McLaren has been summoned to appear before the World Motorsport Council at the end of March to explain its employees’ actions in misleading race stewards following the Australian Grand Prix.
It has also announced the end of its relationship with sporting director Dave Ryan.
The hearing was announced in a press release from the FIA this afternoon which says that Vodafone McLaren Mercedes has been invited to appear before an extraordinary meeting of the FIA World Motor Sport Council in Paris on April 29.
It said the team faces the following charges:
- That the team, on 29 March, 2009, told the stewards of the Australian Grand Prix that no instructions were given to Hamilton in Car No. 1 to allow Trulli in Car no. 9 to pass when both cars were behind the safety car, knowing this statement to be untrue.
- That it procured its driver Hamilton the current World Champion, to support and confirm this untrue statement to the stewards.
- Although knowing that as a direct result of its untrue statement to the stewards, another driver and a rival team had been unfairly penalised, made no attempt to rectify the situation either by contacting the FIA or otherwise.
- On 2 April, 2009, at a second hearing before the stewards of the Australian Grand Prix, (meeting in Malaysia) made no attempt to correct the untrue statement of 29 March but, on the contrary, continued to maintain that the statement was true, despite being allowed to listen to a recording of the team instructing Hamilton to let Trulli past and despite being given more than one opportunity to correct its false statement.
- On 2 April, 2009, at the second stewards’ hearing, procured its driver Hamilton to continue to assert the truth of the false statement given to the stewards on 29 March, while knowing that what he was saying to the stewards was not true.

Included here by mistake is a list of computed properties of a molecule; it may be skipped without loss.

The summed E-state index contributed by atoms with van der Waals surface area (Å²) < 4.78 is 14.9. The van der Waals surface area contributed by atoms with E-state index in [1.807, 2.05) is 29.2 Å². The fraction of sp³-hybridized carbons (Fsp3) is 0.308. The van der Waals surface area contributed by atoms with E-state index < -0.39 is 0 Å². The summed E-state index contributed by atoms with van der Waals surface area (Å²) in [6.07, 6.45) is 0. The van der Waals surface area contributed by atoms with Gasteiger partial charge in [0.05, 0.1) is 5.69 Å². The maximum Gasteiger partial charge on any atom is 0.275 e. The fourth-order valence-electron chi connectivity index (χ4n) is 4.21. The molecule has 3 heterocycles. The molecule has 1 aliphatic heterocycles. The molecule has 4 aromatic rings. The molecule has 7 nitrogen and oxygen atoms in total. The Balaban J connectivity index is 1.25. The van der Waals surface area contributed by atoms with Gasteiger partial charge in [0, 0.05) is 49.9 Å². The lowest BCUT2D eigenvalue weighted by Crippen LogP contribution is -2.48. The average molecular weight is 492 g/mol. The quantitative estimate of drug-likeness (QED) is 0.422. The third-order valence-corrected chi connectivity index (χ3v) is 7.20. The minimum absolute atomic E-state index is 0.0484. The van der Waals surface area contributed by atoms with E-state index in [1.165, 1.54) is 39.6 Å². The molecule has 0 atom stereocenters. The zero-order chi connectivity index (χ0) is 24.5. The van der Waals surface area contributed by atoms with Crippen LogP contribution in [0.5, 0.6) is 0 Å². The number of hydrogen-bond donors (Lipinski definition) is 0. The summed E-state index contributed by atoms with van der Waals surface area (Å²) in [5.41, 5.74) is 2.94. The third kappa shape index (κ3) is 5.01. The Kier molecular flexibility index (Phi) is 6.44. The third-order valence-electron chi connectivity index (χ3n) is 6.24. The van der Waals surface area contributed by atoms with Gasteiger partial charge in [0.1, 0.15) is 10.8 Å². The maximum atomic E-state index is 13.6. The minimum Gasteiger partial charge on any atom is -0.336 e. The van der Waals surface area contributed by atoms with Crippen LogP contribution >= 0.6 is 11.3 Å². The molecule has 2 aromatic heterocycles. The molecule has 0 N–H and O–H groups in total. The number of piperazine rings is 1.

McLaren acknowledged in a statement this afternoon that it had received notice of the hearing, and also that it had terminated its relationship with Dave Ryan:
“McLaren acknowledges receipt of an invitation to appear at an FIA World Motor Sport Council meeting in Paris on April 29, received this afternoon.
“We undertake to co-operate fully with all WMSC processes, and welcome the opportunity to work with the FIA in the best interests of Formula One.
“This afternoon McLaren and its former sporting director, Dave Ryan, have formally parted company. As a result, he is no longer an employee of any of the constituent companies of the McLaren Group.”
Both of these moves are grave news for fans of the team and of its driver Lewis Hamilton. Team principal Martin Whitmarsh has acknowledged that Ryan was a lynchpin of the squad.
His departure, at a point when the team is already struggling due to its underperforming car, is a body blow.
And no-one needs reminding of how the WMSC has viewed McLaren’s transgressions in the past.
The damage caused to the relationship between the team, Lewis Hamilton and his father Anthony by the affair is also set to have long-term repercussions that could see the former child prodigy part company with an outfit he had previously said he had intended to see his career out with.
Mercedes sporting director Norbert Haug has damned Whitmarsh with faint praise, saying he personally has faith in the beleagured team boss, but that he can’t speak for the company’s board.
He said: “The whole affair is not what we want — absolutely not. We have a good relationship, I know exactly how much money we are spending and what positive values we got last year.
“This is currently not a positive value — the newspapers are full of our stories, it’s certainly not creating the right image, and if it would not be bearable we need to sit down in Stuttgart and take our decision.
â€œBut for now, I have all the faith I can put behind Martin. He’s a great guy and runs the team in a very good way.”
A worse scenario – one at least that hasn’t cost life and limb – is hard to imagine following the high of last season’s nailbiting championship win. The team seems to have dealt itself a near-fatal wound.
The only tiny glimmers of hope are slight. One, that the car doesn’t seem to be quite as bad as feared. But that’s little consolation if Hamilton’s not in the mood to drive it, or if the team is barred from racing it.
Two, that the WMSC might back down from the ultimate confrontation and impose a penalty that puts the sport and the season’s competition first. But read down the list reproduced above and see if this seems likely to you. And the charges – with their repeated use of the phrase “procured its driver Hamilton” – make it quite clear where the blame is going to land.
Or three, that Hamilton will reap tangible benefits from his public apology at the weekend and feel able to move on.
But these are slim hopes for a season that started out looking bright and, by race two, is already essentially wrecked. From here onwards it’s all damage limitation and the price is as high as they come – the future of the entire team.